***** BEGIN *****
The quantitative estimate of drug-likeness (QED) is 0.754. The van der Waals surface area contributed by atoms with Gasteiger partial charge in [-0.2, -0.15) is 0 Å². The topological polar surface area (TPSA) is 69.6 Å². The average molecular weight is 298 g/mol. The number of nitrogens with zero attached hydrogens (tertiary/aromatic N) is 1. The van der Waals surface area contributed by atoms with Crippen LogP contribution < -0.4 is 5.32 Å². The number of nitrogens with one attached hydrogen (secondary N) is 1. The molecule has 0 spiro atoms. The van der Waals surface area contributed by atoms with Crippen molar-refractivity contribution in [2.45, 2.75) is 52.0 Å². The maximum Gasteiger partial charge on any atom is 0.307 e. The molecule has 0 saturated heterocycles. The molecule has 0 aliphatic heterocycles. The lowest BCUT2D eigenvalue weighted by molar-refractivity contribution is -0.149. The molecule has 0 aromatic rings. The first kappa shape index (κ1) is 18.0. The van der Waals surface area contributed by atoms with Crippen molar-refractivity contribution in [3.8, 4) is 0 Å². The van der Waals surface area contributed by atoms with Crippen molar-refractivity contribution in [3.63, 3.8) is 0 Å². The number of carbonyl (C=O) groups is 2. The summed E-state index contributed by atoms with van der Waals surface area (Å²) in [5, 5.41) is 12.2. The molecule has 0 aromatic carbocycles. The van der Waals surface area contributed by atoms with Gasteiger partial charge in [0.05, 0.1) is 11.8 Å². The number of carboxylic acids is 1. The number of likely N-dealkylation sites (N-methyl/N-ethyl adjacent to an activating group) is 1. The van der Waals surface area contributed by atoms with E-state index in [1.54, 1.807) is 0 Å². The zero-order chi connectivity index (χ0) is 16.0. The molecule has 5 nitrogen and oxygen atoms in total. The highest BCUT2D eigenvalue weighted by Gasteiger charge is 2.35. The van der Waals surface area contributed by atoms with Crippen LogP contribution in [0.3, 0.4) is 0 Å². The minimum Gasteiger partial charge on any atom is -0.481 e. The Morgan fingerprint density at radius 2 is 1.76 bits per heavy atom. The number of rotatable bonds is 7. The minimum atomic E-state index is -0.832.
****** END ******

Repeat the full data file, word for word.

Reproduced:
The quantitative estimate of drug-likeness (QED) is 0.754. The van der Waals surface area contributed by atoms with Gasteiger partial charge in [-0.2, -0.15) is 0 Å². The topological polar surface area (TPSA) is 69.6 Å². The average molecular weight is 298 g/mol. The number of nitrogens with zero attached hydrogens (tertiary/aromatic N) is 1. The van der Waals surface area contributed by atoms with Crippen LogP contribution < -0.4 is 5.32 Å². The number of nitrogens with one attached hydrogen (secondary N) is 1. The molecule has 0 spiro atoms. The van der Waals surface area contributed by atoms with Crippen molar-refractivity contribution in [2.45, 2.75) is 52.0 Å². The maximum Gasteiger partial charge on any atom is 0.307 e. The molecule has 0 saturated heterocycles. The molecule has 0 aliphatic heterocycles. The lowest BCUT2D eigenvalue weighted by molar-refractivity contribution is -0.149. The molecule has 0 aromatic rings. The first kappa shape index (κ1) is 18.0. The van der Waals surface area contributed by atoms with Crippen molar-refractivity contribution in [3.8, 4) is 0 Å². The van der Waals surface area contributed by atoms with Crippen molar-refractivity contribution in [3.63, 3.8) is 0 Å². The number of carbonyl (C=O) groups is 2. The summed E-state index contributed by atoms with van der Waals surface area (Å²) in [5, 5.41) is 12.2. The molecule has 0 aromatic carbocycles. The van der Waals surface area contributed by atoms with Gasteiger partial charge in [0.05, 0.1) is 11.8 Å². The number of carboxylic acids is 1. The number of likely N-dealkylation sites (N-methyl/N-ethyl adjacent to an activating group) is 1. The van der Waals surface area contributed by atoms with E-state index in [1.54, 1.807) is 0 Å². The zero-order chi connectivity index (χ0) is 16.0. The molecule has 5 nitrogen and oxygen atoms in total. The highest BCUT2D eigenvalue weighted by Gasteiger charge is 2.35. The van der Waals surface area contributed by atoms with Crippen LogP contribution in [0.3, 0.4) is 0 Å². The minimum Gasteiger partial charge on any atom is -0.481 e. The Morgan fingerprint density at radius 2 is 1.76 bits per heavy atom. The number of rotatable bonds is 7. The minimum atomic E-state index is -0.832.